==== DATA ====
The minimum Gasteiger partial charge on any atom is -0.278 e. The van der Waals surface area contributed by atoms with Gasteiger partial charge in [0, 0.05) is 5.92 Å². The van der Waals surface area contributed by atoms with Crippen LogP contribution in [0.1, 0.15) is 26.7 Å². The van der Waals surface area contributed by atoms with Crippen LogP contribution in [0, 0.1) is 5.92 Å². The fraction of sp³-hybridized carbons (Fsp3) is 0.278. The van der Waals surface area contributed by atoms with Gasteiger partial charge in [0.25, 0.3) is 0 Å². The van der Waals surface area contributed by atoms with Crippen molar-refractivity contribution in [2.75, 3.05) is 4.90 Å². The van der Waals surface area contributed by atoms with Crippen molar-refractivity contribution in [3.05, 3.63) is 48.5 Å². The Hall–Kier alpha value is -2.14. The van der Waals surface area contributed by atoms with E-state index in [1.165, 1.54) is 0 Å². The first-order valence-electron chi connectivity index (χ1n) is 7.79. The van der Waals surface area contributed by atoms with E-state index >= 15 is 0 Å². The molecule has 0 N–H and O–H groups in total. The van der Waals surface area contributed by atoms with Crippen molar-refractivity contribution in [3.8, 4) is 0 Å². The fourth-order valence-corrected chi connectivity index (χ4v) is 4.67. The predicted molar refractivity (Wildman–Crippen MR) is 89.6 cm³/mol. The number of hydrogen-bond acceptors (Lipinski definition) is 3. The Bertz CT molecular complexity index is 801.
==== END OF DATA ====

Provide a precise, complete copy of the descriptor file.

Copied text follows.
The minimum Gasteiger partial charge on any atom is -0.278 e. The van der Waals surface area contributed by atoms with Gasteiger partial charge in [0, 0.05) is 5.92 Å². The van der Waals surface area contributed by atoms with Crippen LogP contribution in [0.1, 0.15) is 26.7 Å². The van der Waals surface area contributed by atoms with Crippen LogP contribution in [0, 0.1) is 5.92 Å². The fraction of sp³-hybridized carbons (Fsp3) is 0.278. The van der Waals surface area contributed by atoms with Gasteiger partial charge in [0.25, 0.3) is 0 Å². The van der Waals surface area contributed by atoms with Crippen molar-refractivity contribution in [2.75, 3.05) is 4.90 Å². The van der Waals surface area contributed by atoms with Crippen molar-refractivity contribution in [3.05, 3.63) is 48.5 Å². The Hall–Kier alpha value is -2.14. The van der Waals surface area contributed by atoms with E-state index in [1.165, 1.54) is 0 Å². The first-order valence-electron chi connectivity index (χ1n) is 7.79. The van der Waals surface area contributed by atoms with E-state index >= 15 is 0 Å². The molecule has 0 N–H and O–H groups in total. The van der Waals surface area contributed by atoms with Crippen molar-refractivity contribution in [3.8, 4) is 0 Å². The fourth-order valence-corrected chi connectivity index (χ4v) is 4.67. The predicted molar refractivity (Wildman–Crippen MR) is 89.6 cm³/mol. The number of hydrogen-bond acceptors (Lipinski definition) is 3. The Bertz CT molecular complexity index is 801.